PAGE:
A RECENT report has showed that 40% of homes sold in Gwynedd last year were sold as holiday homes.
And a new development on adjoining Ynys Mon shows how shameless this process actually is by now.
A company called ‘Anglesey Homes’ are quite blatantly selling two new housing developments, one in Llanfaelog and one in Rhosneigr to ‘smart investors’ as holiday homes to let.
The developments (10 flats and 9 townhouses) are touted by the company as ‘very desirable buy to let investments’.
The company’s website makes a mockery of its ‘Anglesey Homes’ title, since there is no reference to the housing needs of the local population at all.
The £389,000 price tag for the townhouses makes that absolutely clear for all to see.
The marketing is in fact geared entirely towards individuals looking at the ‘potential of owning a holiday home’.
Originally, an element of affordable housing was included in these developments, but once that planning application lapsed, a new application was approved with no mention of affordable housing at all.
Questions need to be asked of Ynys Mon Council, why the original clause concerning affordable housing was allowed to disappear so easily.
But the wider question is why do we allow such exploitative use of land and resources in rural Wales, with tourism allowed to have such a tyrannical hold on our communities?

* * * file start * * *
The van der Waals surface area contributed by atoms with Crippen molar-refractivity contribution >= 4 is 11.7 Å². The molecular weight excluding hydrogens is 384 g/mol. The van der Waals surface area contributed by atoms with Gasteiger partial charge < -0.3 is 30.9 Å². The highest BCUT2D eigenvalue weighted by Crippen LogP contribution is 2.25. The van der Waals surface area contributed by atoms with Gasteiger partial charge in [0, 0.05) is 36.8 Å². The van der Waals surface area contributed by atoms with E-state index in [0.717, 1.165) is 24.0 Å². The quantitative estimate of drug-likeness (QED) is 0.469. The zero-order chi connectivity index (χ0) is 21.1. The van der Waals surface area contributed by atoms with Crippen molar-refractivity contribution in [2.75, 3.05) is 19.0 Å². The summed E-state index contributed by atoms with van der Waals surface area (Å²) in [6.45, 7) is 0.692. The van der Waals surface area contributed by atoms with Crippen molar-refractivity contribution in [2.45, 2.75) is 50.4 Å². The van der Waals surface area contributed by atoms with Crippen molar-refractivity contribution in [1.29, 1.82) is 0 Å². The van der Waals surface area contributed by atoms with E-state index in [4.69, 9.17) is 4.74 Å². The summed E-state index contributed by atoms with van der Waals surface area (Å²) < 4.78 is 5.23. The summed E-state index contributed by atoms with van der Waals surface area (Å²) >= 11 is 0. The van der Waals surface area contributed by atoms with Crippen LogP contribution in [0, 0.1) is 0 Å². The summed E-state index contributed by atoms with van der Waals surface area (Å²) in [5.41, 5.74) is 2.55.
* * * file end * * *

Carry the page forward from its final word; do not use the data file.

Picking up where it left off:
GWLAD, the new nationalist party for Wales, are proposing some radical changes to tame the tourist monster once and for all.
The half-hearted measures and platitudes expressed by all the established parties concerning tourism will not suffice any more.
Therefore, amongst the party’s policies at next year’s Senedd Election will be:
- A 500% council tax on all holiday homes.
- A tourist tax per night, similar to the one in place in many other cities and nations in Europe.
- Limit numbers to environmentally sensitive areas (e.g a permit system for the three national parks)
- An emphasis on quality serviced accommodation and a phasing out of large caravan sites over time.
- A new Welsh School of Tourism (similar to the well-regarded New Zealand model) to raise quality and standards within the tourist industry.
Something has definitely shifted here in Wales these past few months.
People are now looking for brand new answers to saturation tourism and all its negative environmental, social and cultural side-effects.
We look forward to taking part in a wide-ranging debate about how to create a new, manageable tourism model for Wales.